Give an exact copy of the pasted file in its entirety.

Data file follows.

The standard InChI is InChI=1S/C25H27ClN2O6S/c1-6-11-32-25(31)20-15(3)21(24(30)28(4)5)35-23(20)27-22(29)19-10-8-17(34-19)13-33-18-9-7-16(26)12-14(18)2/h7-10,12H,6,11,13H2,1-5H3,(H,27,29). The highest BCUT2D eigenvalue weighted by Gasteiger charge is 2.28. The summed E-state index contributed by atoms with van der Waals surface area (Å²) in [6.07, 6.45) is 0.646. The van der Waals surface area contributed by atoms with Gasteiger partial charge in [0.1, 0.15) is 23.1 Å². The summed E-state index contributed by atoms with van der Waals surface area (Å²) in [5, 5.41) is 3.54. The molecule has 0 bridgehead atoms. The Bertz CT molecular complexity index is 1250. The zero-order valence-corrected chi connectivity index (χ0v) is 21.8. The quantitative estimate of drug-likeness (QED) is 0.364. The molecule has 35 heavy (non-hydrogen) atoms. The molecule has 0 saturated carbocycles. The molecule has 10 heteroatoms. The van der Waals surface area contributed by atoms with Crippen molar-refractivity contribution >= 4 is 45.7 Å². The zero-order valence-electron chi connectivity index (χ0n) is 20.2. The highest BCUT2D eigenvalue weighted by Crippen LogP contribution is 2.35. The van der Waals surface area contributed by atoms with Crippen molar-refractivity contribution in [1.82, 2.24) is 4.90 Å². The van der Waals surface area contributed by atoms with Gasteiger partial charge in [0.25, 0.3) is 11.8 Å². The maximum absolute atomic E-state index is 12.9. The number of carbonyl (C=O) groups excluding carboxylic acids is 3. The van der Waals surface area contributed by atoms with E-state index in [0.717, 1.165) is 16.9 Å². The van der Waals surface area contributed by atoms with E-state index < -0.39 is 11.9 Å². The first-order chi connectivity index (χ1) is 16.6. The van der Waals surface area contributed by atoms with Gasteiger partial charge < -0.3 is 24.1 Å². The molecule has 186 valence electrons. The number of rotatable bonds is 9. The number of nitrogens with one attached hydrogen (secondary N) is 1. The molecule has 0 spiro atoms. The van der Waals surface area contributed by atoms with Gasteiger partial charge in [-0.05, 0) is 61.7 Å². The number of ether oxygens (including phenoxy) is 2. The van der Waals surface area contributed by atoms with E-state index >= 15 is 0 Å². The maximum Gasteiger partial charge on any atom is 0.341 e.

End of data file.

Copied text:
The standard InChI is InChI=1S/C25H27ClN2O6S/c1-6-11-32-25(31)20-15(3)21(24(30)28(4)5)35-23(20)27-22(29)19-10-8-17(34-19)13-33-18-9-7-16(26)12-14(18)2/h7-10,12H,6,11,13H2,1-5H3,(H,27,29). The highest BCUT2D eigenvalue weighted by Gasteiger charge is 2.28. The summed E-state index contributed by atoms with van der Waals surface area (Å²) in [6.07, 6.45) is 0.646. The van der Waals surface area contributed by atoms with Gasteiger partial charge in [0.1, 0.15) is 23.1 Å². The summed E-state index contributed by atoms with van der Waals surface area (Å²) in [5, 5.41) is 3.54. The molecule has 0 bridgehead atoms. The Bertz CT molecular complexity index is 1250. The zero-order valence-corrected chi connectivity index (χ0v) is 21.8. The quantitative estimate of drug-likeness (QED) is 0.364. The molecule has 35 heavy (non-hydrogen) atoms. The molecule has 0 saturated carbocycles. The molecule has 10 heteroatoms. The van der Waals surface area contributed by atoms with Crippen molar-refractivity contribution >= 4 is 45.7 Å². The zero-order valence-electron chi connectivity index (χ0n) is 20.2. The highest BCUT2D eigenvalue weighted by Crippen LogP contribution is 2.35. The van der Waals surface area contributed by atoms with Crippen molar-refractivity contribution in [1.82, 2.24) is 4.90 Å². The van der Waals surface area contributed by atoms with Gasteiger partial charge in [0.25, 0.3) is 11.8 Å². The maximum absolute atomic E-state index is 12.9. The number of carbonyl (C=O) groups excluding carboxylic acids is 3. The van der Waals surface area contributed by atoms with E-state index in [0.717, 1.165) is 16.9 Å². The van der Waals surface area contributed by atoms with E-state index < -0.39 is 11.9 Å². The first-order chi connectivity index (χ1) is 16.6. The van der Waals surface area contributed by atoms with Gasteiger partial charge < -0.3 is 24.1 Å². The molecule has 186 valence electrons. The number of rotatable bonds is 9. The number of nitrogens with one attached hydrogen (secondary N) is 1. The molecule has 0 spiro atoms. The van der Waals surface area contributed by atoms with Gasteiger partial charge in [-0.05, 0) is 61.7 Å². The number of ether oxygens (including phenoxy) is 2. The van der Waals surface area contributed by atoms with E-state index >= 15 is 0 Å². The maximum Gasteiger partial charge on any atom is 0.341 e.